“Self-care” has become one of the trendiest buzzwords: We spend money on scented candles, at-home facials, matcha lattes, and quinoa; meditation apps are as popular as the latest Netflix show; and if you’re not glowing with the confidence that comes with “I Woke Up Like This” athleisure style, you’re not doing self-care right. We Instagram our “true selves” with #nofilter and post mirror pictures of our fat rolls because models and fitness bloggers made it fashionable.
While all of these wellness movements are promoting important (and even revolutionary!) ideas in body positivity and health, I learned after living in Paris that self-care looks a little different to French girls. Parisians do not always feel the need to spend fortunes on health treatments and workout classes, cook the latest health-food crazes from TikTok, or feel stressed out and guilty when they don’t fit in gratitude journaling or meditation. The way they care for themselves is muted, private, and not trend-driven at all. Read on for five lessons I learned about self-care from Parisian women.
1. They indulge regularly in what they enjoy
No doubt, Parisians will have a glass of wine with lunch or an Èclair au Chocolat after work for no other reason besides wanting to enjoy it. Because they don’t fight cravings, you’d rarely find a Parisian overindulging. She enjoys every bite because she does not restrict herself from eating what she wants or hate herself when she indulges. PSA: Joy is a nutrient too. Yes, caring for yourself means giving your body nutrients that help you feel your best, but it also means knowing that food (and life) is meant to be enjoyed.
2. They accept their flaws
No one is totally exempt from insecurities and pressure, Parisian or not. We can (and should) all be working on more self-acceptance, but I did notice a difference in how we think about and address our insecurities. When I left for Paris, I had the mindset of covering up flaws with makeup and fake tanner and adapting my beauty routine to whatever was trending or considered “beautiful” in society. I soon learned that covering up flaws is not very French. Parisians know how to accentuate, appreciate, live with, and maybe even love flaws. Makeup is used to emphasize unique features and fashion is used to show off curves instead of hide them. Parisians show up consistently as who they truly are rather than faking the beauty trend, clothing style, or personality du jour.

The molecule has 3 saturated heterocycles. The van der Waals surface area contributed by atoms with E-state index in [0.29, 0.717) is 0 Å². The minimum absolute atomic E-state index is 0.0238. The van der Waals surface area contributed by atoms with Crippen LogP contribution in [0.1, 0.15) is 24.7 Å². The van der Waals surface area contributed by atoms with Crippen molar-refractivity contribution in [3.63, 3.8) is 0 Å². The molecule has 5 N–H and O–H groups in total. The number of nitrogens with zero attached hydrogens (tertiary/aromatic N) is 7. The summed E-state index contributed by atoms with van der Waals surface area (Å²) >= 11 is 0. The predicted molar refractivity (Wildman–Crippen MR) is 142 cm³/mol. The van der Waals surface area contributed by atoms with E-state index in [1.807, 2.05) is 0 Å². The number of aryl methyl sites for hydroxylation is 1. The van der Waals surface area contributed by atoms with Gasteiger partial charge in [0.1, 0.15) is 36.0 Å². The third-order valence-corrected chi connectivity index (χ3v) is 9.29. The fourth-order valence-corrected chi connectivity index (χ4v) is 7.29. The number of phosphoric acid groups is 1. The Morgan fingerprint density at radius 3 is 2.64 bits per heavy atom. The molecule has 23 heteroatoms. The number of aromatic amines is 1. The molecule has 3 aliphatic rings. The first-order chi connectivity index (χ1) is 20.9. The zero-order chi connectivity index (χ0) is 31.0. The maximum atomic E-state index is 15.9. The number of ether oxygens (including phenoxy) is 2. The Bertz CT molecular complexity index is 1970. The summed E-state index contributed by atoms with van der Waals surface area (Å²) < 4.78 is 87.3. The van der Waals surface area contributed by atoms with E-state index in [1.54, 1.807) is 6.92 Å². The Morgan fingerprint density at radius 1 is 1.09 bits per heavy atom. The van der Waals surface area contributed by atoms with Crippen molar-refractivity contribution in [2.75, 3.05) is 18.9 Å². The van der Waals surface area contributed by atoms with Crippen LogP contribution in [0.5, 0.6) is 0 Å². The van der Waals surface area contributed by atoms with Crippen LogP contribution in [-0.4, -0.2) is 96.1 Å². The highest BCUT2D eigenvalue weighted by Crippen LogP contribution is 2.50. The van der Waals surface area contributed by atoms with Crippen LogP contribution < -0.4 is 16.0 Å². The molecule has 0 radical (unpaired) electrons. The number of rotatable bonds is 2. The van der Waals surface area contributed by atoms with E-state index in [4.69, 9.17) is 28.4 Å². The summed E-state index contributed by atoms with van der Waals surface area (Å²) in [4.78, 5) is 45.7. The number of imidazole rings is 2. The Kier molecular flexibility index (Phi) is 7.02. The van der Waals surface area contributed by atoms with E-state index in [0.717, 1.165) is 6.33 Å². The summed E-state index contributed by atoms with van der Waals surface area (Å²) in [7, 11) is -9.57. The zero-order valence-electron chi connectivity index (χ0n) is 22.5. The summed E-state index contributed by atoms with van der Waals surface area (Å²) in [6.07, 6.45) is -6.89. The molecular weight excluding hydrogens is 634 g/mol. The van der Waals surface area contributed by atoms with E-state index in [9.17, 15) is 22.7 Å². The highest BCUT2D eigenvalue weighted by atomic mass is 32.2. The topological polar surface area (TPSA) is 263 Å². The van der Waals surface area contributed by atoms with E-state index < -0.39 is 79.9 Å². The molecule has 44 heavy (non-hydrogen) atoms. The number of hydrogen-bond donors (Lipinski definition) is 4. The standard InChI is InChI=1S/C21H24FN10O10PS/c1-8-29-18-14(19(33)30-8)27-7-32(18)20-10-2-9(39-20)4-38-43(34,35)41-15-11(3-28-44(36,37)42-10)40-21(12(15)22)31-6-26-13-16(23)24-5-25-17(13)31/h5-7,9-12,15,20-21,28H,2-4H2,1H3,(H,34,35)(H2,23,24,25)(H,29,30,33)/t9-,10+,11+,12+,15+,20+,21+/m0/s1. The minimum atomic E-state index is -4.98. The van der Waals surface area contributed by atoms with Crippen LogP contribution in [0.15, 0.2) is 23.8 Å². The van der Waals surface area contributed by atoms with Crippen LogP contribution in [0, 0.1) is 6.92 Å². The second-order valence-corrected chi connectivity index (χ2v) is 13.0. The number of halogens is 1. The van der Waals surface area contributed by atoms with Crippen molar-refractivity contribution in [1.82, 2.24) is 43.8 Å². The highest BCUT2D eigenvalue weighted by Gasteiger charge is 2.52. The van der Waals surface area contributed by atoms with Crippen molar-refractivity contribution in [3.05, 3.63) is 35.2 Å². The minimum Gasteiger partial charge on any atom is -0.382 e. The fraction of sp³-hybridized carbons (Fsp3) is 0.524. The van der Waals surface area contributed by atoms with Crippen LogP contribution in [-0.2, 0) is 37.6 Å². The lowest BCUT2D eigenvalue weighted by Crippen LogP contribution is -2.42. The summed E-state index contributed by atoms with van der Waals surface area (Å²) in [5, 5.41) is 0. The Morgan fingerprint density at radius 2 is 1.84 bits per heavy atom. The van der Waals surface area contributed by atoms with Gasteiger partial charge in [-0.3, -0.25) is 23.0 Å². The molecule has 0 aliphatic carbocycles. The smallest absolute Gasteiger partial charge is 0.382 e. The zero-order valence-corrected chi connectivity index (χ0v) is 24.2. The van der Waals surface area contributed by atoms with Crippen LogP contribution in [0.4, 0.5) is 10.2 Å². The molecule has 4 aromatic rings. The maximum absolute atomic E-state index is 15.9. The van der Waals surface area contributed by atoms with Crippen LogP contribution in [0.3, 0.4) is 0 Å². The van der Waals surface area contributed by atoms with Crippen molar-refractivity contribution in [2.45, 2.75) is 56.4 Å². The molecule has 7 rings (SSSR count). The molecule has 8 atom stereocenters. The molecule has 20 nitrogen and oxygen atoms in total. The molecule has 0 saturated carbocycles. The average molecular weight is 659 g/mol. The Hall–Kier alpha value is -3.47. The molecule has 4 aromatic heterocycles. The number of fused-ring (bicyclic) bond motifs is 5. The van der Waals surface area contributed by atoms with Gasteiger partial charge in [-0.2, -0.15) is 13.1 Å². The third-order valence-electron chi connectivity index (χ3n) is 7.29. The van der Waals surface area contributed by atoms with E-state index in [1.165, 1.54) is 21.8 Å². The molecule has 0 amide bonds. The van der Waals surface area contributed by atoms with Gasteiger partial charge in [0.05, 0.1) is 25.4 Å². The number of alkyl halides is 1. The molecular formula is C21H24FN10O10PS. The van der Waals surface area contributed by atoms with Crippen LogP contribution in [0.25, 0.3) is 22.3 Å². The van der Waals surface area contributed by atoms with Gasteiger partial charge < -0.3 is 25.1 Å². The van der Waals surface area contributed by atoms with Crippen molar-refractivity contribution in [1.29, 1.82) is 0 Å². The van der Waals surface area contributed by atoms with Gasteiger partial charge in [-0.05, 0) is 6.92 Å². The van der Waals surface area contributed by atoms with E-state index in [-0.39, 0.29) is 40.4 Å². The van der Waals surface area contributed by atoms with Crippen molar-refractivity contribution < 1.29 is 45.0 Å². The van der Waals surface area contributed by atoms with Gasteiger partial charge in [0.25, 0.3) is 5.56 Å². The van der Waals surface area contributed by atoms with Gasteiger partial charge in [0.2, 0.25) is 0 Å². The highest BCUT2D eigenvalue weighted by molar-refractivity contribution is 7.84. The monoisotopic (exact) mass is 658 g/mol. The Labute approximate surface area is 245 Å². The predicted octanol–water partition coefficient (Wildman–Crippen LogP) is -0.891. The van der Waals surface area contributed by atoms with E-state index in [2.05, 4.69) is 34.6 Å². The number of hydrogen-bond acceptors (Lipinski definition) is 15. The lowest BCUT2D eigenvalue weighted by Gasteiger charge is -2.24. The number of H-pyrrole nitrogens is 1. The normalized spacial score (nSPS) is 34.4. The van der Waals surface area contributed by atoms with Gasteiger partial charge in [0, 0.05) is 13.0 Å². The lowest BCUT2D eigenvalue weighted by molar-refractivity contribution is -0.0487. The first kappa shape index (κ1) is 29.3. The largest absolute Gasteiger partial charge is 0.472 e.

3. They are choosy with friendships
Maybe you’ve heard the stereotype that the French can be cold or abrupt (I did not find that in my experience, BTW). I don’t think they get this reputation from actually being rude; rather, they’re selective about who they give their time and energy to. When I first arrived in Paris, mon professeur gave me tips on assimilating to French culture. I’ll never forget hearing that topics like religion and politics are commonly discussed with friends, coworkers, and strangers alike. Small talk like the weather that is considered “polite” to Americans is simply boring, and Parisians would rather talk about things that matter, even with a stranger on a bus or during dinner with friends.
I found that French women are less likely to be “fake-nice” to someone they dislike out of politeness and won’t waste time or energy with people who don’t bring them joy. Therefore, friendships are always deep, meaningful, and lifelong. They find the people they click with and then are fiercely loyal to those friendships. After all, one of the best ways we can care for ourselves is to foster joy in our connections with other people we care about.
4. They have rituals that they stick to
I’ll admit I’m a sucker for basically any new wellness fad or self-care trend (as a wellness editor, I tell myself it’s all for “research”). In France, you’re less likely to find cycling wellness trends or health practices that come and go. Instead, French women have tried-and-true go-tos for when they’re feeling extra stressed or their pores need unclogging (many that they learned from their mothers instead of fashion magazines). Bottom line: They prioritize rituals and routines that work for them instead of what’s making headlines, and they listen to what their bodies need, knowing they have an arsenal of go-to rituals to help it feel its best.
5. They prioritize simplicity
There’s a reason infamous French beauty routines consist of a good moisturizer, a swipe of mascara, and smudged eyeliner: Parisians know that simple is best, and that goes for other areas of life too. Their meals aren’t complicated or packaged. Instead, they keep it simple: a cup of espresso, freshly baked bread, or a homemade salad dressing with Dijon, vinegar, and olive oil. They find pleasure in the details, indulge in whole ingredients, and spend money on the highest quality of fewer things instead of the cheapest, biggest, and fastest. The book French Women Don’t Get Fat explains that French women eat fewer, whole, high-quality ingredients instead of stocking a pantry full of complicated vegan snack foods in the name of health (not to out myself or anything) or grabbing something quick on the go.